Rekindling indie-pop fun is what Bling Bling is all about. The four members of this group, formed in the summer of 2001, threaten to have fun and take the whole world with them. Ivan Choo Baby is electricity on the mike, Kiki La Rocca slaps the bass silly, Jonathan Sensitivity trumps zigzagging melodies, and Black Angus handles drum beats and background vocals. They sound along the lines of indie acts like the Pixies, Pavement, and Archers of Loaf. The past few years have been spent dominating clubs and one-nighters like Poplife and Revolver. Recording and releasing their six-song debut EP, Always Give Candy to Strangers, was a shot in the arm for the local indie-rock scene, but don't worry, the syringe was clean.

The latest spinoff from the Beta Bodega Coalition's growing empire, Botanica del Jibaro has released a series of astonishingly high-quality twelve-inch singles in the past twelve months from local stalwarts like Algorithm and Cyne. As always with this ever-provocative crew, most of Botanica's recordings concentrate on sundry political issues, from bombing runs held in Vieques, Puerto Rico, to the legacy of slavery in American society. All of this, of course, would be facile agit-prop if not for unquestionably great songs like Cyne's "African Elephants," a hard-hitting romp that's one of the best underground hip-hop singles released anywhere in the last several months.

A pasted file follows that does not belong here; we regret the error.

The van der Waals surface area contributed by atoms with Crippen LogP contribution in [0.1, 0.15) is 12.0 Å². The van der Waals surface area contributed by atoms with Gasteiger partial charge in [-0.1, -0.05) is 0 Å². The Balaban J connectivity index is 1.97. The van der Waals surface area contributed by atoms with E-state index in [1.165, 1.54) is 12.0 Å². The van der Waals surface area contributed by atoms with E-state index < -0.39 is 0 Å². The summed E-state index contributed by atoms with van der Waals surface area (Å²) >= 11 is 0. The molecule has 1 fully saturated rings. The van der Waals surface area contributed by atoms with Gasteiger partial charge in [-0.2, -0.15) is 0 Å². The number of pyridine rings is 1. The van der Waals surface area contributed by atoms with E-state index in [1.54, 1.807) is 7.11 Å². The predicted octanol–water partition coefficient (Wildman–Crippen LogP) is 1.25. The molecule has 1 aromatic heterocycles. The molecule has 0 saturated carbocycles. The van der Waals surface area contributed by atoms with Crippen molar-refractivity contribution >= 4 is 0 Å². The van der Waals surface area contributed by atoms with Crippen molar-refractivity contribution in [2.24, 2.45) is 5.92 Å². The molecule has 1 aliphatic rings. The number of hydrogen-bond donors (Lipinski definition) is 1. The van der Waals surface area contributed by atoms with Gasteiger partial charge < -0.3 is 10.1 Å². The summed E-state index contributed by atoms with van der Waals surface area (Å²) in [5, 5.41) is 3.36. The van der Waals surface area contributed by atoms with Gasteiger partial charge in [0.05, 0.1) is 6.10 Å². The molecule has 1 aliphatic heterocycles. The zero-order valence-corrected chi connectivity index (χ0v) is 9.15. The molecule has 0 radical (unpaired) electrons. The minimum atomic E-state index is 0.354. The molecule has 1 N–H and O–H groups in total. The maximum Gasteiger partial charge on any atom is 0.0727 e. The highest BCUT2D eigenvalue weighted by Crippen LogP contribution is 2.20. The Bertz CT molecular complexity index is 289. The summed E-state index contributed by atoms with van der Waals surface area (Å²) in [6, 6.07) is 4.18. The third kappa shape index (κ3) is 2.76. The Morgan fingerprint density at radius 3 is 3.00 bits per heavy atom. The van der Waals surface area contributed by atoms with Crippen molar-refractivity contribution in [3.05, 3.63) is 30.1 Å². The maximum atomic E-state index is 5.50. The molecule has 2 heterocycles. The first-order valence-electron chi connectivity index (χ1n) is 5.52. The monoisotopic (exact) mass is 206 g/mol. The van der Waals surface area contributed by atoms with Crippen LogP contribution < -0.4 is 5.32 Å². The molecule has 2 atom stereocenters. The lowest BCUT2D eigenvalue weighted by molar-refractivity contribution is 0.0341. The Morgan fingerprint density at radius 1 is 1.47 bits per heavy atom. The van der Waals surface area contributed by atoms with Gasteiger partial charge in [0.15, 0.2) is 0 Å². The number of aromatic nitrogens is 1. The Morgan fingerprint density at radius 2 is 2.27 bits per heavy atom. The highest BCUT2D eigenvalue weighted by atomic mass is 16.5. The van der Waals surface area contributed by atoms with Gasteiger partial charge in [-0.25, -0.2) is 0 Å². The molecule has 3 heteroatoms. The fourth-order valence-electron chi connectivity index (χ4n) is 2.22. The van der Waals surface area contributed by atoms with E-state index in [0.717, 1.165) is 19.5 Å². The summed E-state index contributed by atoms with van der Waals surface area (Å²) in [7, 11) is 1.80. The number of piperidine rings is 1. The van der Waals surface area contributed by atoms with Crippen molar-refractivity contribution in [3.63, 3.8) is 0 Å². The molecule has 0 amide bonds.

BEST BAND TO BREAK UP IN THE PAST TWELVE MONTHS

Machete

At Machete's final gig last June at Churchill's Hideaway, Spy-fi Records founder Ed Artigas quickly sold out 100 CDs of its Untitled Music before the band had even finished its second set. Machete had grown a significant following in the local indie-rock scene. Its engaging brand of folk-pop slit a niche in the band landscape only it could occupy. Many thought its run would continue till South Florida rock had a bigger slice of the limelight. But alas, all great things must come to an end, some sooner than others. When the frontman face of the group, Justin Gracer, decided the billboard-blazoned Big Apple was more suited to his solo dream, the rest of the group split. Watch out for fame -- sometimes it bites a good thing in the ass.

New World Center